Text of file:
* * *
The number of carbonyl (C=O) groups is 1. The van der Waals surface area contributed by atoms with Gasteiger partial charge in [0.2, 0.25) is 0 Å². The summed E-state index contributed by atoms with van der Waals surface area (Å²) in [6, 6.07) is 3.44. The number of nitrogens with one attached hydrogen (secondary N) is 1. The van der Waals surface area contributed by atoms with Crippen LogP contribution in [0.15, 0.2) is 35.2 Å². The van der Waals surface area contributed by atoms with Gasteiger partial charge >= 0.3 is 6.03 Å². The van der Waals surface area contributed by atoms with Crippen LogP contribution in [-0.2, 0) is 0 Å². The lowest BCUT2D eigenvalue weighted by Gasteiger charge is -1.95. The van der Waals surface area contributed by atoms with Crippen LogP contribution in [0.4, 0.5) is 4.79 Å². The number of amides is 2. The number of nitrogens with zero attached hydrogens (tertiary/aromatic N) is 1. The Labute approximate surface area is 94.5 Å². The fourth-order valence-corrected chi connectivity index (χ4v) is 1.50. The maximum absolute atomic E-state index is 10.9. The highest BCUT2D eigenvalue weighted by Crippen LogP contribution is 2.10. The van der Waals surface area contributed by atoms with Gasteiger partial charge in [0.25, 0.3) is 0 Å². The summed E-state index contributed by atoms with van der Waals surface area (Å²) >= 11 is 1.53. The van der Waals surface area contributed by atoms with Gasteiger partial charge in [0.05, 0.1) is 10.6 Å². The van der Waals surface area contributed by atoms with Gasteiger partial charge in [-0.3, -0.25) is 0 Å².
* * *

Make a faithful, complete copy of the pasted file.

The number of carbonyl (C=O) groups is 1. The van der Waals surface area contributed by atoms with Gasteiger partial charge in [0.2, 0.25) is 0 Å². The summed E-state index contributed by atoms with van der Waals surface area (Å²) in [6, 6.07) is 3.44. The number of nitrogens with one attached hydrogen (secondary N) is 1. The van der Waals surface area contributed by atoms with Crippen LogP contribution in [0.15, 0.2) is 35.2 Å². The van der Waals surface area contributed by atoms with Gasteiger partial charge >= 0.3 is 6.03 Å². The van der Waals surface area contributed by atoms with Crippen LogP contribution in [-0.2, 0) is 0 Å². The lowest BCUT2D eigenvalue weighted by Gasteiger charge is -1.95. The van der Waals surface area contributed by atoms with Crippen LogP contribution in [0.4, 0.5) is 4.79 Å². The number of amides is 2. The number of nitrogens with zero attached hydrogens (tertiary/aromatic N) is 1. The Labute approximate surface area is 94.5 Å². The fourth-order valence-corrected chi connectivity index (χ4v) is 1.50. The maximum absolute atomic E-state index is 10.9. The highest BCUT2D eigenvalue weighted by Crippen LogP contribution is 2.10. The van der Waals surface area contributed by atoms with Gasteiger partial charge in [0.25, 0.3) is 0 Å². The summed E-state index contributed by atoms with van der Waals surface area (Å²) >= 11 is 1.53. The van der Waals surface area contributed by atoms with Gasteiger partial charge in [0.05, 0.1) is 10.6 Å². The van der Waals surface area contributed by atoms with Gasteiger partial charge in [-0.3, -0.25) is 0 Å².